Scenic Saturday: Echoes of Mary Anning

A post by Anne JeffersonOn March 9th, 1847, the world lost a great scientist to breast cancer. She was poor, lacked formal education, and practiced a minority religion, but she had a keen eye and mind that helped see things that others couldn’t and interpret them in new ways. Her discoveries made other men famous, but she was excluded from the scientific circles that discussed her findings. Despite this, she carried on making findings and describing them throughout her life, winning the respect of the gentleman scientists of her time.

Maybe this is why the story of Mary Anning fascinates us still today, because it speaks to science and society and the ways that they sometimes uncomfortably interact. We like to presume that science is purely about the pursuit of truth and understanding the world around us. Yet who we allow to become scientists, to receive training and to earn recognition is dictated by societal constraints. And in turn these constraints may narrow the scope of scientific investigation, ultimately limiting the knowledge that is discovered and applied. And maybe we recognize that the same constraints that limited Mary Anning’s participation in the full practice of science are still at work today, just more subtly.

Or maybe it’s just that Mary Anning made her first major discovery at age 12, an age young enough that dinosaur- and fossil-obsessed six-year olds can picture themselves scrambling along cliffs or beach and finding a fossil that changes the way we think about life on earth, past and present.

I’ve written about Mary Anning and her town of Lyme Regis before, so in remembrance of her life and in honor of the contributions of all scientists kept from their full potential by the constraints of history, society, or fate, today I’ll just share a few more pictures of Anning, her fossils, and the landscape in which she worked.

portrait of Anning on left, text on right

A portrait and description of Anning in the fossil gallery of the Natural History Museum in London. Click for larger.

skeleton in a glas case

The first articulated plesiosaur discovered… by Anning on display in the Natural History Museum. The walls of this gallery are lined by fossil reptiles, many collected by Anning.

Black mud piled up at the base of the cliff on the beach.

A landslip near Lyme Regis. The cliffs here are very unstable, and have small failures after every storm. This makes them a great spot for collecting fossils – and very dangerous.

decimeter scale alternation of mudrock and limestone

Close up of the Blue Lias Formation at Lyme Regis. The alternating layers of limestone and shale laid down in a shallow Jurassic sea explain why this formation can be both a cliff forming outcrop and so incredibly unstable. Fortunately, the conditions were nearly perfect for fossil preservation.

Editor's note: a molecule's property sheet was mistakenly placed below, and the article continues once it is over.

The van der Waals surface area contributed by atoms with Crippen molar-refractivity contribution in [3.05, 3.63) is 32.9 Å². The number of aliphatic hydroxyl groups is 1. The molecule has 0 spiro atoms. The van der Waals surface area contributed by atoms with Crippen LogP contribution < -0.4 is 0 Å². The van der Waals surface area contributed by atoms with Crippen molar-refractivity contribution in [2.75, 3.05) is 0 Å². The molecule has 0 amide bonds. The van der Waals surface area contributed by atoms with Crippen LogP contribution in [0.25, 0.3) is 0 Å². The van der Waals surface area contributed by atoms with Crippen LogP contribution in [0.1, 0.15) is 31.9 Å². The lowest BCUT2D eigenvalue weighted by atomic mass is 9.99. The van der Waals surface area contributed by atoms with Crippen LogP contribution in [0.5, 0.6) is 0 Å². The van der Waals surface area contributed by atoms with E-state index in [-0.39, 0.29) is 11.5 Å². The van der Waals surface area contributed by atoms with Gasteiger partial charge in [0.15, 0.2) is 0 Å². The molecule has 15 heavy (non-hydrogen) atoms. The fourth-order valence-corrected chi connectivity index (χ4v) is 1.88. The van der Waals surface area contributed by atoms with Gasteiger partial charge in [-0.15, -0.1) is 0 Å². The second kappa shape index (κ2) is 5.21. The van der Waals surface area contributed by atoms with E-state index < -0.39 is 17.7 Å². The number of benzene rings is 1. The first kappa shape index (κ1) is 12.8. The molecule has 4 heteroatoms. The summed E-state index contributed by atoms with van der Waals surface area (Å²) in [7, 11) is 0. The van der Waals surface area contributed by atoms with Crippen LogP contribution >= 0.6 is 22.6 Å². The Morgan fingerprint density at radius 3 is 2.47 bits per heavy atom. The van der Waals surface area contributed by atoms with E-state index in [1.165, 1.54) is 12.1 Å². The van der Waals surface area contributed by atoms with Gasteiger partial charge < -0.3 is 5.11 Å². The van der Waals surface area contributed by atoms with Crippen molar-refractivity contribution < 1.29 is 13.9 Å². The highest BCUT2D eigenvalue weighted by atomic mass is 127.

White building with lots of windows, labeled Lyme Regis Museum

The wonderful museum in Lyme Regis, built on the site of Anning’s house and first fossil shop. Today the museum is full of fossils and historical artifacts, mostly from Anning and her contemporaries.

Constructed rock walls line a stream as an arched bridge crosses it.

A little stream that flows to the sea through the heart of Lyme Regis. I like to imagine Anning crossing it on her way between home and outcrop. It may have looked quite similar to this during her time.

Categories: academic life, by Anne, fossils, Mesozoic, outcrops

Comments (2)

  1. Kea Giles says:

    Great post, Anne! Thanks for taking us right to the spot!

  2. Alan Bates says:

    My sister lives in Weymouth (not a million miles from Lyme Regis). Some years ago I was staying with her and we went to the beach and cliffs shown in your photos. There was a fresh collapse as shown in your photo and we had a quick look and found a piece of rock, maybe 100-500 kg, containing a series of brown rib bones, presumably from a marine reptile. The rock was too big to take off the beach so someone with better equipment probably has the lump of rock in their back yard!

    Great fossils are still being found along the World Heritage coast:
    The exact location has been kept secret, although it is from the Kimmeridge Clay. The animal faced the sea and pieces of the head were recovered over several years and it is hoped that more might appear.
    The only piece of the head missing is the end of the snout which was found and taken to the Dorchester Museum where they said they weren’t interested and the finders could keep it!

    There is a fantastic website produced by Ian West, retired professor from Southampton Uni. It is well worth dipping into if you are interested in the Triassic, Jurassic and Cretaceous of England. (With some of the best tertiary exposures in the UK – although we don’t major on “modern” rocks):

    Best wishes
    Alan Bates (lurker)